27. 27. Putting all together • Accumulated snow on top • Blend in snow depending on WS/OS normal z • Frozen water droplets accumulated on side • 2 layers using different uv and offset bump scales to give impression of volume • 3D Perlin noise used for blending variation • 3 octaves and offsets warping to avoid repetitive patterns • Glittering • Used a 2D texture with random noise vectors • Pow( saturate( dot(noise, viewVector), big value) • If result > threshold, multiply by big value for hdr to kick in
  28. 28. Procedural Frozen • Reused assets • Dynamic freezing possibility and with nice transition • Didn’t gave artists more control than required • Artists just press button to enable frozen • Relatively cheap, rendering cost wise • Visually interesting results • Only looks believable under good lighting conditions
  29. 29. Post-Effects • Intro post-effects video
  30. 30. Post-Effects Overview Post Effects Mantra: • Final rendering “make-up” • Minimal aliasing (for very-hi specs) • Never sacrifice quality over speed • Unless you’re doing really crazy expensive stuff ! • Make it as subtle as possible • But not less - or else average gamer will not notice it
  31. 31. Camera Motion Blur (CMB) LDR No bright streaks Washed out details HDR
  32. 32. Screen-space velocities • Render a sphere around camera • Use previous/current camera transformation to compute delta vector • Lerp between previous/current transformation by a shutter speed ratio ( n / frame delta ), to get correct previous camera matrix • From previous/current positions compute velocity vector • Can already accumulate N samples along velocity direction • But will get constant blurring everywhere
  33. 33. Velocity Mask • Used depth to generate velocity mask • We let camera rotation override this mask • Depth is used to mask out nearby geometry • If current pixel depth < nearby threshold write 0 • Value used for blending out blur from first person arms/weapons • Velocity mask is used later as a scale for motion blurring velocity offsets • Blurring amount scales at distance now
  34. 34. CMB Vertex Shader Sample vPos.xyz += vWorldViewPos.xyz; float4 vNewPos = mul(mViewProj, vPos); float4 vPrevPos = mul( mViewProjPrev, vPos ); OUT.HPosition = vNewPos; OUT.vCurr = HPosToScreenTC( vNewPos ); OUT.vPrev = HPosToScreenTC( vPrevPos );
  35. 35. CMB Pixel Shader Sample half4 cMidCurr = tex2Dproj(screenMap, IN.vCurr); half fDepth = tex2Dproj(depthMap,IN.vCurr).x*NearFarClipDist.y; float2 vStart = IN.vCurr.xy/IN.vCurr.w; float2 vPrev = (IN.vPrev.xy/IN.vVPrev.w) * fScale; float2 vCurr = vStart * fScale; float2 vStep = vPrev - vCurr; float4 accum = 0; [unroll] for(float s = -1.0; s < 1.0 ; s += fWeightStep ) { float2 tcFinal = vCurr.xy - vStep.xy * s; // Apply depth scaling/masking half fDepthMask = tex2D(screenMap, tcFinal).w; tcFinal += vStep.xy * (s - s * fDepthMask); accum += tex2D(screenMap, tcFinal ); } accum *= fWeight; // Remove remaining scene bleeding from 1st player hands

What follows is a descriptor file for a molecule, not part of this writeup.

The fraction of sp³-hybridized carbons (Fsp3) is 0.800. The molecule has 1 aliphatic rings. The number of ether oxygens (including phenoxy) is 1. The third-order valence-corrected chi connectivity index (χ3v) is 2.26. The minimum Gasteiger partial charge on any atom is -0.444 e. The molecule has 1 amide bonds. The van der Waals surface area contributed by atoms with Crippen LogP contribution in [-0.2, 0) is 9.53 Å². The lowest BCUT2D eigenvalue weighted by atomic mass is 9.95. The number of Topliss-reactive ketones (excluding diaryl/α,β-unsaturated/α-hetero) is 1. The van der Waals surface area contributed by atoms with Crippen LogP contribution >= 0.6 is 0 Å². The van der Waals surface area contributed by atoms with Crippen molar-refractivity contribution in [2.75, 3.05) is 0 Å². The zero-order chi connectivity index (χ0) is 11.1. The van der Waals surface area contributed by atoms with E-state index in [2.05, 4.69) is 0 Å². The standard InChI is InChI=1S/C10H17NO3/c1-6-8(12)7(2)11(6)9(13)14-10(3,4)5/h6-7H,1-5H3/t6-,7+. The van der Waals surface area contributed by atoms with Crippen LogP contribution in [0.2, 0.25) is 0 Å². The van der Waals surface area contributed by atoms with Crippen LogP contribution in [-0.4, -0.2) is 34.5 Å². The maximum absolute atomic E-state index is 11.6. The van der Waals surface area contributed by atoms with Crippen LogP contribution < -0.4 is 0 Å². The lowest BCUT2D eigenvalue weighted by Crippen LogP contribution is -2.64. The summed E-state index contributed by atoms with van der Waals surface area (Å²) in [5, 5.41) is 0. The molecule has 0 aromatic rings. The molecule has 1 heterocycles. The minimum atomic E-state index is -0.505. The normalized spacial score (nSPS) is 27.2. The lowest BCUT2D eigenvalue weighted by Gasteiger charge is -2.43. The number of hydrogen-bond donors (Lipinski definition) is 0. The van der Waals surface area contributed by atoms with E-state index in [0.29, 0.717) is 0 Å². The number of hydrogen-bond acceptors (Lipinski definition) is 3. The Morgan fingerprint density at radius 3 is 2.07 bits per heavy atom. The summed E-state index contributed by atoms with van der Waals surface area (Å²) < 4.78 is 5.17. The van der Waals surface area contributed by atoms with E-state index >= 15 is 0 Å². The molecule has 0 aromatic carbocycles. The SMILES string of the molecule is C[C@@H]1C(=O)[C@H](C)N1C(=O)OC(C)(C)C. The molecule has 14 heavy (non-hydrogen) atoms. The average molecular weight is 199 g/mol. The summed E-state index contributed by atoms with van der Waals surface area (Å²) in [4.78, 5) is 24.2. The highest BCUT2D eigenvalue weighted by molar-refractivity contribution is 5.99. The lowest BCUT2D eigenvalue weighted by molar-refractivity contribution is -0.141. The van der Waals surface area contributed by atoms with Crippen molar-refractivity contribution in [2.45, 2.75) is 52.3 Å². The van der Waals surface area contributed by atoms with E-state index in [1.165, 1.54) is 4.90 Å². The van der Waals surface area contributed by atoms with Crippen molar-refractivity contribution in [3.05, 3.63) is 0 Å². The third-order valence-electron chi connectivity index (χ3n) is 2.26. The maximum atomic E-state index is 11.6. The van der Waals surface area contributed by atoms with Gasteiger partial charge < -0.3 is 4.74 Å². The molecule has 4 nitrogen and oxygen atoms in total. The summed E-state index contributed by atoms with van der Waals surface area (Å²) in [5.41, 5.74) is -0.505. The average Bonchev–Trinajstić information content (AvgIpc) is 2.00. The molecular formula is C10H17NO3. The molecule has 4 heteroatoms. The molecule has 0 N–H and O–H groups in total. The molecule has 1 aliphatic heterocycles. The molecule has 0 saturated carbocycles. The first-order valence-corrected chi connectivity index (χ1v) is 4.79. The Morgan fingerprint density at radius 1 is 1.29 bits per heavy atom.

36. 36. Improving quality • Iterative sampling approach • First pass uses 8 samples • Ping-pong results • Second pass uses blurred results, this results in 8 * 8 samples (virtually 64) • 3rd = 512 samples, 4th = 4096, etc • High quality at relatively low cost
  37. 37. Iterative quality improve
  38. 38. Optimization strategies • If no movement skip camera motion blur entirely • Compare previous camera transformation with current • Estimate required sample count based on camera translation/orientation velocity • If sample count below certain threshold, skip • Adjust pass/sample count accordingly • This gave a nice performance boost • Average case at 1280x1024 runs at ~ 1 ms on a G80
  39. 39. Object Motion Blur (OMB) LDR Bright streaks gone Washed out details HDR Bright Streaks Sharper Details
  40. 40. DX9 HW Skinning limitation • 256 vertex constant registers limit • Our characters have an average of 70 bones per drawcall • Each bone uses 2 registers = 140 registers • For motion blur we need previous frame bones transformations • 2 x 140 = 280 registers, bummer.. • Decided for DX10 only solution
  41. 41. Step 1: Velocity pass • Render screen space velocity, surface depth and instance ID into a FP16 RT • If no movement, skip rigid/skinned geometry • Compare previous transformation matrix with current • Compare previous bone transformations with current • If per-pixel velocity below certain threshold write 0 to RT • Can use this data for optimizing further
  42. 42. Why dilation needed ?
  43. 43. Step 2: Velocity Mask • Used a 8x smaller render target • Apply Gaussian blur to velocity length • Result is a reasonable fast estimation of screen space needed for dilation and motion blurring • Mask is used to efficiently skip pixels during dilation passes
  44. 44. Step 3: Velocity Dilation • Edge dilation • Done using separated vertical and horizontal offsets • 4 passes total (2 for horizontal, 2 for vertical) • If center offset has velocity or velocity mask is 0 skip processing entirely • Dilate if world depth > surface depth